A uterine inversion is a rare complication of vaginal delivery where the uterus partially or completely turns inside out.

Although a uterine inversion does not occur often, when it does there is a high risk of death due to severe bleeding and shock. However, it can be treated successfully with quick diagnosis, intravenous fluids, and a blood transfusion.

What causes a uterine inversion?

The exact cause of uterine inversion is not well understood. However, the following risk factors are associated with it:

  • labor lasting longer than 24 hours
  • a short umbilical cord
  • prior deliveries
  • use of muscle relaxants during labor
  • abnormal or weak uterus
  • previous uterine inversion
  • placenta accreta, in which the placenta is too deeply embedded in the uterine wall
  • fundal implantation of the placenta, in which the placenta implants at the very top of the uterus

Also, pulling too hard on the umbilical cord to remove the placenta may cause uterine inversion. The umbilical cord should never be forcefully pulled. The placenta should be carefully and gently managed.

In the case of a placenta that has not been delivered within 30 minutes after childbirth, forceful manual removal should be avoided. Otherwise, there may be hemorrhaging and an infection could develop.

How to diagnose a uterine inversion

A doctor can usually diagnose a uterine inversion easily. Possible symptoms include:

  • the uterus is protruding from the vagina
  • the uterus doesn’t feel like it’s in the right place
  • massive blood loss or a rapid decrease in blood pressure

The mother may also experience some of the following symptoms of shock:

  • lightheadedness
  • dizziness
  • coldness
  • tiredness
  • shortness of breath

Grades of inversion

Uterine inversion is defined by the severity of the inversion. These categories include:

  • incomplete inversion, in which the top of the uterus has collapsed, but none of the uterus has come through the cervix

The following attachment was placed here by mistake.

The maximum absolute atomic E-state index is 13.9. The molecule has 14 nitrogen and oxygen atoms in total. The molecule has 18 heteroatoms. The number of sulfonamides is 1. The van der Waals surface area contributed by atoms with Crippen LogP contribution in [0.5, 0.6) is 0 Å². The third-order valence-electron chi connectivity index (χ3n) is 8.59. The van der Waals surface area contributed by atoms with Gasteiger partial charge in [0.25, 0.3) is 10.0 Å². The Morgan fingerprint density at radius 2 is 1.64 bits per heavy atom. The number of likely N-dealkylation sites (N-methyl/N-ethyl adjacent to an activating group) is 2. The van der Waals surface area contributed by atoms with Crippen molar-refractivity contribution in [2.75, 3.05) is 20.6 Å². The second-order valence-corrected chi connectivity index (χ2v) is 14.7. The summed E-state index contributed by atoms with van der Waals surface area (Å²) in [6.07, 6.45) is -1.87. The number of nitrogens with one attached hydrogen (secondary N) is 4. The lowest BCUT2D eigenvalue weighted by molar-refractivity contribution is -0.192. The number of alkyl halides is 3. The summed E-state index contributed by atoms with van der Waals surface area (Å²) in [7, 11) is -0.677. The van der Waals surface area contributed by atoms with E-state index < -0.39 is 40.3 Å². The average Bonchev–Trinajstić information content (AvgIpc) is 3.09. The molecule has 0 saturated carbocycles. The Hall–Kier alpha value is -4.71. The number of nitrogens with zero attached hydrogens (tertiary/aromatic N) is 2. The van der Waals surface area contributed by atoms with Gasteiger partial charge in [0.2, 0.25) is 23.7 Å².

• complete inversion, in which the uterus is inside out and comes out the cervix
  • prolapsed inversion, in which the top of the uterus is coming out of the vagina
  • total inversion, in which both the uterus and the vagina are inside out

How do you treat a uterine inversion?

Treatment should begin as soon as uterine inversion is recognized. The doctor may be able to push the top of the uterus back into the pelvis through the dilated cervix. If the placenta hasn’t separated the uterus is usually repositioned first.

General anesthesia, such as halothane (Fluothane) gas, or medications such as magnesium sulfate, nitroglycerin, or terbutaline may be required.

Once the uterus is repositioned, oxytocin (Pitocin) and methylergonovine (Methergine) are given to help the uterus contract and prevent it from inverting again. Either a doctor or nurse will massage the uterus until it contracts fully and bleeding stops.

The mother will be given intravenous fluids and a blood transfusion if necessary. She will also be given antibiotics to prevent infection. If the placenta is still undelivered, the doctor may have to remove it manually.

There is also a newer technique to correct a uterine inversion using a balloon device and water pressure. A balloon is placed inside the uterine cavity and filled with a saline solution to push the uterus back into position.

The procedure is simple and has been successful in repositioning the uterus. It is also effective at stopping blood loss and preventing the uterus from inverting again.

If the doctor is unable to manually reposition the uterus an operation may be necessary. The mother will be given anesthesia and her abdomen will be surgically opened. The uterus will then be repositioned and the abdomen closed.

If a tight band of contracted tissue in the uterus prevents it from being repositioned, an incision may be made along the back portion of the uterus. The uterus can then be replaced and the incision repaired.

If surgery is needed, future pregnancies will require a cesarean delivery. If the placenta can’t be separated from the uterus, a hysterectomy may be necessary.


A uterine inversion is a rare and serious condition. It can lead to massive bleeding, shock, and can even be fatal. There are factors that put some women at a higher risk, but the condition can happen to anyone. In instances where the uterus can’t be put back into position, surgery may be required.

The condition is generally easy to diagnose and quick action and treatment are essential to correcting this condition and ensuring the health and well-being of the mother. If treated quickly, the mother can recover fully without long-term damage to her uterus.